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**1. Homework Statement**

Suppose that the number of asbestos particles in a sam-

ple of 1 squared centimeter of dust is a Poisson random variable

with a mean of 1000. What is the probability that 10 squared cen-

timeters of dust contains more than 10,000 particles?

**2. Homework Equations**

[tex] E(aX+b) = aE(X) + b[/tex]

[tex]Var(aX) = a^2 Var(X) [/tex]

**3. The Attempt at a Solution**

Let X = number of asbestos particles in 1[itex]\mbox{cm}^2[/itex]. Define Y = number of asbestos particles in 10[itex]\mbox{ cm}^2[/itex]. So we have [itex]Y=10X[/itex]. Using the formula given above, we get [itex] E(Y)=10E(X)[/itex] and [itex]Var(Y) = 100 Var(X)[/itex]. But since X is a Poisson random variable, we have [itex]E(X) = \lambda = Var(X) = 1000[/itex]. So we get for Y variable, [itex]E(Y) = 10000[/itex] and [itex]Var(Y) = 100000[/itex]. Then the probability we need to find is [itex]P(Y > 10000)[/itex]. Now we use the Normal approximation here. [itex]E(Y) = 10000[/itex] and [itex]Var(Y) = 100000[/itex]. So [itex]P(Y \geq 10001.5)[/itex]. So we get the following expression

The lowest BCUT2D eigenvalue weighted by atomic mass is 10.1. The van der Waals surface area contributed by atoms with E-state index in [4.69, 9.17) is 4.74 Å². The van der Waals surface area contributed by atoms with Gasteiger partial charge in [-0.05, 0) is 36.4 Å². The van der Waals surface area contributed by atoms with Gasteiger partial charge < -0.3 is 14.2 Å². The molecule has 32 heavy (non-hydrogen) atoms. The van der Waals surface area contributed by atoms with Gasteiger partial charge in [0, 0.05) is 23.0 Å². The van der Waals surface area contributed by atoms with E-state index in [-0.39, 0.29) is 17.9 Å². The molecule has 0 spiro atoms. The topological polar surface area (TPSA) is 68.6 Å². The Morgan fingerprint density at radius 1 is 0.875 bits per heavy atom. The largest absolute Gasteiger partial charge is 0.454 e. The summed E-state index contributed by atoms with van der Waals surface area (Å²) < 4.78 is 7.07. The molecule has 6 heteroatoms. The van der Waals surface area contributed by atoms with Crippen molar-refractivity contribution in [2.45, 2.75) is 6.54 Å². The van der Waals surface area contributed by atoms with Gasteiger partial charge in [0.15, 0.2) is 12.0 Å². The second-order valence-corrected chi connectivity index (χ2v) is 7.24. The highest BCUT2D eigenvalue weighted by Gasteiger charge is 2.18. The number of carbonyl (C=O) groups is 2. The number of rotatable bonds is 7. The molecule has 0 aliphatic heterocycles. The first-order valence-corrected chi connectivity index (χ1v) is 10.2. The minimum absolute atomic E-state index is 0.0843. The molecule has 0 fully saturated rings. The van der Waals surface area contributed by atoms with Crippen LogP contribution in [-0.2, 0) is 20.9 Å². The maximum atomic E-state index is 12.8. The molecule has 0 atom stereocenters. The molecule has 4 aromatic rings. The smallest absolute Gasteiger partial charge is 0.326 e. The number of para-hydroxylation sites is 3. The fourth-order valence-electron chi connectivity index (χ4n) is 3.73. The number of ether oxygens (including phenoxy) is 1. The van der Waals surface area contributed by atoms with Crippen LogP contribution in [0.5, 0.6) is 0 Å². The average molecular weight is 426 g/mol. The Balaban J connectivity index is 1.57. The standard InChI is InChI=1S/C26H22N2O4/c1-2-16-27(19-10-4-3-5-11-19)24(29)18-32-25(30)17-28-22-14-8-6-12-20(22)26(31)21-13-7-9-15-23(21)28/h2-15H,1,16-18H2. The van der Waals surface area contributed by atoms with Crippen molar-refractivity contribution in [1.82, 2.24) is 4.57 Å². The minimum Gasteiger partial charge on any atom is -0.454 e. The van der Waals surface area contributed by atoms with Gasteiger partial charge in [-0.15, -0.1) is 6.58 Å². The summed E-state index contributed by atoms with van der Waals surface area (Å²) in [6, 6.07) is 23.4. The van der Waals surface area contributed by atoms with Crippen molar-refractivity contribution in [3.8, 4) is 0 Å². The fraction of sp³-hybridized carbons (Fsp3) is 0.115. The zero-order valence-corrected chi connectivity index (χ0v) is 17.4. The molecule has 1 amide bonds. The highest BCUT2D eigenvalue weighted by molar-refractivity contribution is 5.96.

[tex]P\left(z \geq \frac{10001.5 - 10000}{\sqrt(100000)}\right)[/tex]

So now I use [itex]pnorm[/itex] function in [itex]R[/itex] , to calculate this probability. It is

[tex]\mbox{pnorm(10001.5, 10000, sqrt(100000), lower.tail=F)}[/tex]

which gives us [itex]0.4981077[/itex]. Is this right ? The solution manual for Montgomery and Runger says that [itex] E(Y) = \lambda = 10000 = Var(Y)[/itex]. Is that a mistake ?

thanks